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Riding during off season.

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Do you guys/gals have places like indoor arenas to ride your EUC's during winter? I have just started this, and i'm really enjoying it. I don't exactly feel like waiting 3 months to ride when the weather is bad outside. Suggestions? 

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Office.

Be advised the smooth granite or marble floor is treacherous if your tire got wet.

Also, and rather more fun; all carpets seem to have fibers that lay in one direction, and hence push your wheel around quite strongly. Quite fun!

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I'm considering getting another tire for my MSuperX and installing studs.  I ride my bike all winter with studded tires so I may try the EUC once in a while when it's not too cold.  On the bike I'll ride down to -25 celcius but I doubt I could handle that cold on the wheel as you're not generating any heat.  But down to -10 it should be fine I think.  I believe  @yegwheel rides all winter.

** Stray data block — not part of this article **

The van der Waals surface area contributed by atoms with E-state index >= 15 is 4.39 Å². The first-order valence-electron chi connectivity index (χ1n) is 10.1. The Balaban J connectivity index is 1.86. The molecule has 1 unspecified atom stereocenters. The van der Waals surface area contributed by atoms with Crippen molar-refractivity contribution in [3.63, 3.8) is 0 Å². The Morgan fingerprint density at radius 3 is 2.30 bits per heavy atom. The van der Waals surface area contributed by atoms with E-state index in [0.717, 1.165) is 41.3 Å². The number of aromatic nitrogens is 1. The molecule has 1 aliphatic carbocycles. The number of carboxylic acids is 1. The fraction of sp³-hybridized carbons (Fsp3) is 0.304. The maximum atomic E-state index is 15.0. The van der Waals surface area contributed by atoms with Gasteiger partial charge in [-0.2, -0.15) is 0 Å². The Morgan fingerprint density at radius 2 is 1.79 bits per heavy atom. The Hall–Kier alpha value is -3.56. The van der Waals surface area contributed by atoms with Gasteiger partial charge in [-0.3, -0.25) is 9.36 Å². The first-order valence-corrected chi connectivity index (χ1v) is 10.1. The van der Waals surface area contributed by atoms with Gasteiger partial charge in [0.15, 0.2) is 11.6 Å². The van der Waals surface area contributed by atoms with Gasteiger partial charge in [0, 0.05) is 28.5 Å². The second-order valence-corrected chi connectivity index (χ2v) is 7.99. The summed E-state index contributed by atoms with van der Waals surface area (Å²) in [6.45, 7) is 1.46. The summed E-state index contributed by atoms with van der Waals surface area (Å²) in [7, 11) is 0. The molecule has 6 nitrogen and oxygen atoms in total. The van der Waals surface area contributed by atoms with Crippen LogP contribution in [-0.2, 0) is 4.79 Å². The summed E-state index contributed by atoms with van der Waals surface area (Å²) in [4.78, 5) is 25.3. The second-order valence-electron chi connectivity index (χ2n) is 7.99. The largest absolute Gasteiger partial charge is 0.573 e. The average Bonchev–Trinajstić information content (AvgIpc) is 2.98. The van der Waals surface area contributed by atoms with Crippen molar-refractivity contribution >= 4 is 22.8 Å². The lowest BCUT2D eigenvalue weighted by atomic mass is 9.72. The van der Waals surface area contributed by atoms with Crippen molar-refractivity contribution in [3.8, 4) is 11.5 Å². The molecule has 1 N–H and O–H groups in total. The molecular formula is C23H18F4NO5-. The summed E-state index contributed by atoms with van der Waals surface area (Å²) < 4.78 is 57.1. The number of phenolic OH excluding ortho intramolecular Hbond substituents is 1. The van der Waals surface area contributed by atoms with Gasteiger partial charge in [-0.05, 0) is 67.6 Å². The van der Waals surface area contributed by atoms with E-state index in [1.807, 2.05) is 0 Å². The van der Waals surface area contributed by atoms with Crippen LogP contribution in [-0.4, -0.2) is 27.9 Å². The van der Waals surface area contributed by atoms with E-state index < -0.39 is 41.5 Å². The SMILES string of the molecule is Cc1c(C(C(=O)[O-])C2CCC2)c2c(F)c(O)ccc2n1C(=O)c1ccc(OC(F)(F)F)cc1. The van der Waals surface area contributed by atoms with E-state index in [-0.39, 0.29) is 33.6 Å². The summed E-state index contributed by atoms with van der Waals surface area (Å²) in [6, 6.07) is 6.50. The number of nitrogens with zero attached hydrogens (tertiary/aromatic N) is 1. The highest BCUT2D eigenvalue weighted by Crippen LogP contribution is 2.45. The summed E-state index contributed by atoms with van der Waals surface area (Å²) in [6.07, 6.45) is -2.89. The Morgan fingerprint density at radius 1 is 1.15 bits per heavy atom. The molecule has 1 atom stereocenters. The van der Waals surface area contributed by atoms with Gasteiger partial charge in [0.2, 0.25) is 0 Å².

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2 hours ago, Xoltri said:

Well, I found studs and the tool at https://bikestud.com/ and a tire at https://goo.gl/JMaq2X (Aliexpress).  I'll detail the process when it all arrives on how to install the studs.

Now you have me thinking about how this winter might be actually be fun... I might pick up one of these on my way home today just because it is cheap and to do a bit of proof of concept on changing the tire out for something a bit more grippy.

Edited by yegwheel

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1 minute ago, yegwheel said:

Now you have me thinking about how this winter might be actually be fun... I might pick up one of these on my way home to day just because it is cheap and to do a bit of proof of concept on changing the tire out for something a bit more grippy.

Wow that's cheap!  So many more options at that size.  It was hard to find the 18x3 tire for the MSuperX, not a lot of options.

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6 minutes ago, Xoltri said:

Wow that's cheap!  So many more options at that size.  It was hard to find the 18x3 tire for the MSuperX, not a lot of options.

You could always use the KS as your winter wheel. This is the one I really want, but I thought I'd play around with the cheap one first to see how it goes.